The Tampa Bay area and Florida are likely to feel more economic damage from the coronavirus pandemic than most parts of the country, a local analysis published Tuesday concludes.
The Tampa Bay Regional Planning Commission’s study said Florida has fewer diagnosed COVID-19 cases per capita than many states, but its economy is vulnerable because of the outsized role of tourism and hospitality, as well as the state government’s reliance on sales taxes.
For example, spending by foreign visitors, a big part of Pinellas County’s beach economy, is expected to drop by at least 20 percent.
“Even though the Tampa Bay area has relatively few of the state’s coronavirus cases — about 10 percent or less — its economy is likely to be influenced by a national and statewide downturn even more than actual infections or stress on area hospitals,” wrote the author, council director of planning and research Randy Deshazo.
As a result, if the pandemic causes a 10 percent economic contraction for the economy as a whole, the regional planning council says the bay area could see losses of:
• About 218,000 local jobs, or 10.6 percent of the bay area’s employment base of 2 million, due to lost business at hotels, restaurants and stores.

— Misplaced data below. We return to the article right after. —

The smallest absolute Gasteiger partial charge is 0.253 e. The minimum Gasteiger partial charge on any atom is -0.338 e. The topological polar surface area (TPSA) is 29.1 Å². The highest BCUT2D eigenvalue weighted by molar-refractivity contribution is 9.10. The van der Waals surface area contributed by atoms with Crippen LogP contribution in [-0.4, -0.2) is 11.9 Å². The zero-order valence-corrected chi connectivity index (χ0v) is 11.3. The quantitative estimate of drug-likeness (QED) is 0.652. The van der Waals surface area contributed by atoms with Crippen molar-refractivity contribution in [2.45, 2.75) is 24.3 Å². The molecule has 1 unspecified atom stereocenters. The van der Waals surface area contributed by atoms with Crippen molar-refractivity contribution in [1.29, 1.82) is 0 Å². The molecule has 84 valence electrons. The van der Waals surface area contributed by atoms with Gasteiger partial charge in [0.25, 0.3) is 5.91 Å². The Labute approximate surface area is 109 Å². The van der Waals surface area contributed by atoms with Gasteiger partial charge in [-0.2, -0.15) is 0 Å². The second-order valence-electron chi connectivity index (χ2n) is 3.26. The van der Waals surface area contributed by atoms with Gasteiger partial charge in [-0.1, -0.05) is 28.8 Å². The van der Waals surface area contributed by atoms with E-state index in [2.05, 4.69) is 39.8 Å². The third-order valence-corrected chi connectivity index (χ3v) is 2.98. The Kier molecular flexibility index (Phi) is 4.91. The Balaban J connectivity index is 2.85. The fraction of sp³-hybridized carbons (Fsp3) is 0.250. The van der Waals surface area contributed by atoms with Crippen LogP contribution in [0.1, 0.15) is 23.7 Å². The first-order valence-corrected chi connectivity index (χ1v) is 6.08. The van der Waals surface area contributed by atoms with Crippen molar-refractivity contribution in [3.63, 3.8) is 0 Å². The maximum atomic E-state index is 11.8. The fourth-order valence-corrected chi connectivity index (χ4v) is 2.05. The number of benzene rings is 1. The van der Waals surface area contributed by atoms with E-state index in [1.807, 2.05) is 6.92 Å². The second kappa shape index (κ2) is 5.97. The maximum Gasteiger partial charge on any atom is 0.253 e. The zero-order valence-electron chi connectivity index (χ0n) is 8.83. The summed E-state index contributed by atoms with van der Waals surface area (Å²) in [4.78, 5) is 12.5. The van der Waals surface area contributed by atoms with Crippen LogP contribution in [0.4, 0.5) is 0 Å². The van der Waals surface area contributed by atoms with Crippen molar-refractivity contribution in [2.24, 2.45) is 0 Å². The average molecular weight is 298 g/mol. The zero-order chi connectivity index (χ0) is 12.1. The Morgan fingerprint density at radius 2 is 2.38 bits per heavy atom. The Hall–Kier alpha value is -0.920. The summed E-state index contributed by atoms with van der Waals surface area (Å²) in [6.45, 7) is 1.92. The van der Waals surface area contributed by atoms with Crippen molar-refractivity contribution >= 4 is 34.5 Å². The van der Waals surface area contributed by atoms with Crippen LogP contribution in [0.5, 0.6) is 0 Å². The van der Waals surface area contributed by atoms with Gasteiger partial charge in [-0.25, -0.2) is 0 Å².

• An estimated $20.9 billion in total economic activity. That would translate to 11.7 percent of overall regional economic output, or gross domestic product, which was expected to be $179 billion this year.
• $19.9 billion in personal income, down 10.6 percent from the previously projected total of $187 billion for the region in 2020.
These losses will be driven by three main drivers, according to the planning council: economic losses resulting from COVID-19 deaths, a statewide drop in consumer spending and a national recession.
Deaths hurt the economy through both a loss of spending and generation of demand for goods and services. Florida’s average age of 44 is higher than the national average of 42, the report noted, and COVID-19 kills patients 65 and older at a higher rate.
In turn, decreased consumer spending, which drives 70 percent of national economic activity, could be felt for a decade, the report concludes.
The planning council said it reached its conclusions after analyzing data from sources that include the World Health Organization, Goldman Sachs, JP Morgan and the Brookings Institute, and by using a well-known macroeconomic model to project the impacts. An updated report is expected in June.
“Smart decisions can only be made based on quality information,” regional planning council executive director Sean Sullivan said in announcing the findings. "We see our role as being one of the providers for such information.”
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